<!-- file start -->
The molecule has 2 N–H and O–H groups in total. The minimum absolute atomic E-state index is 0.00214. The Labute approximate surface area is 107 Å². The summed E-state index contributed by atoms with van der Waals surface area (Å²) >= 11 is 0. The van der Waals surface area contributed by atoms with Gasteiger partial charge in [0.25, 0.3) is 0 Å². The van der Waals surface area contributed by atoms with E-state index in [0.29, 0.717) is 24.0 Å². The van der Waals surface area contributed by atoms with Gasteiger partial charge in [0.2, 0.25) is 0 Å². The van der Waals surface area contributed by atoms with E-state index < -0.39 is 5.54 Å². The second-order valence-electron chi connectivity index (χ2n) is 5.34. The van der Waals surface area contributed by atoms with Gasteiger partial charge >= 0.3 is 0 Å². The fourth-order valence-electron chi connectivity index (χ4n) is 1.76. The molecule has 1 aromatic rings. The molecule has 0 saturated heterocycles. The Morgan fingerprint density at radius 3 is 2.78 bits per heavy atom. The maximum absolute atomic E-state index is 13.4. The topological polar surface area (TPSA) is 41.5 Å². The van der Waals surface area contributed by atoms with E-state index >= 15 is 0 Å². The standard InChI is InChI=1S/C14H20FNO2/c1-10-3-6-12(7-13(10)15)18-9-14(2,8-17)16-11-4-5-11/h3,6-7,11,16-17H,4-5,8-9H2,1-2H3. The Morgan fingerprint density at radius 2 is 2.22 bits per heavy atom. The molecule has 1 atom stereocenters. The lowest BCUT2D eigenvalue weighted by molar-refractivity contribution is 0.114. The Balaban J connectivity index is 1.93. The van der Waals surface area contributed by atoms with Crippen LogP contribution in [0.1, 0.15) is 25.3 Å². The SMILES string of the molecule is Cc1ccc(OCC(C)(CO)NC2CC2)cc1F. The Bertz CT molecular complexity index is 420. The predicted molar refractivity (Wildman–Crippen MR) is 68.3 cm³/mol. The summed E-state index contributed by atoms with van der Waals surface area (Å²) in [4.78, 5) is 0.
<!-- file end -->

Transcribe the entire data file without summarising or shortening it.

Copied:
The molecule has 2 N–H and O–H groups in total. The minimum absolute atomic E-state index is 0.00214. The Labute approximate surface area is 107 Å². The summed E-state index contributed by atoms with van der Waals surface area (Å²) >= 11 is 0. The van der Waals surface area contributed by atoms with Gasteiger partial charge in [0.25, 0.3) is 0 Å². The van der Waals surface area contributed by atoms with E-state index in [0.29, 0.717) is 24.0 Å². The van der Waals surface area contributed by atoms with Gasteiger partial charge in [0.2, 0.25) is 0 Å². The van der Waals surface area contributed by atoms with E-state index < -0.39 is 5.54 Å². The second-order valence-electron chi connectivity index (χ2n) is 5.34. The van der Waals surface area contributed by atoms with Gasteiger partial charge >= 0.3 is 0 Å². The fourth-order valence-electron chi connectivity index (χ4n) is 1.76. The molecule has 1 aromatic rings. The molecule has 0 saturated heterocycles. The Morgan fingerprint density at radius 3 is 2.78 bits per heavy atom. The maximum absolute atomic E-state index is 13.4. The topological polar surface area (TPSA) is 41.5 Å². The van der Waals surface area contributed by atoms with E-state index >= 15 is 0 Å². The standard InChI is InChI=1S/C14H20FNO2/c1-10-3-6-12(7-13(10)15)18-9-14(2,8-17)16-11-4-5-11/h3,6-7,11,16-17H,4-5,8-9H2,1-2H3. The Morgan fingerprint density at radius 2 is 2.22 bits per heavy atom. The molecule has 1 atom stereocenters. The lowest BCUT2D eigenvalue weighted by molar-refractivity contribution is 0.114. The Balaban J connectivity index is 1.93. The van der Waals surface area contributed by atoms with Crippen LogP contribution in [0.1, 0.15) is 25.3 Å². The SMILES string of the molecule is Cc1ccc(OCC(C)(CO)NC2CC2)cc1F. The Bertz CT molecular complexity index is 420. The predicted molar refractivity (Wildman–Crippen MR) is 68.3 cm³/mol. The summed E-state index contributed by atoms with van der Waals surface area (Å²) in [4.78, 5) is 0.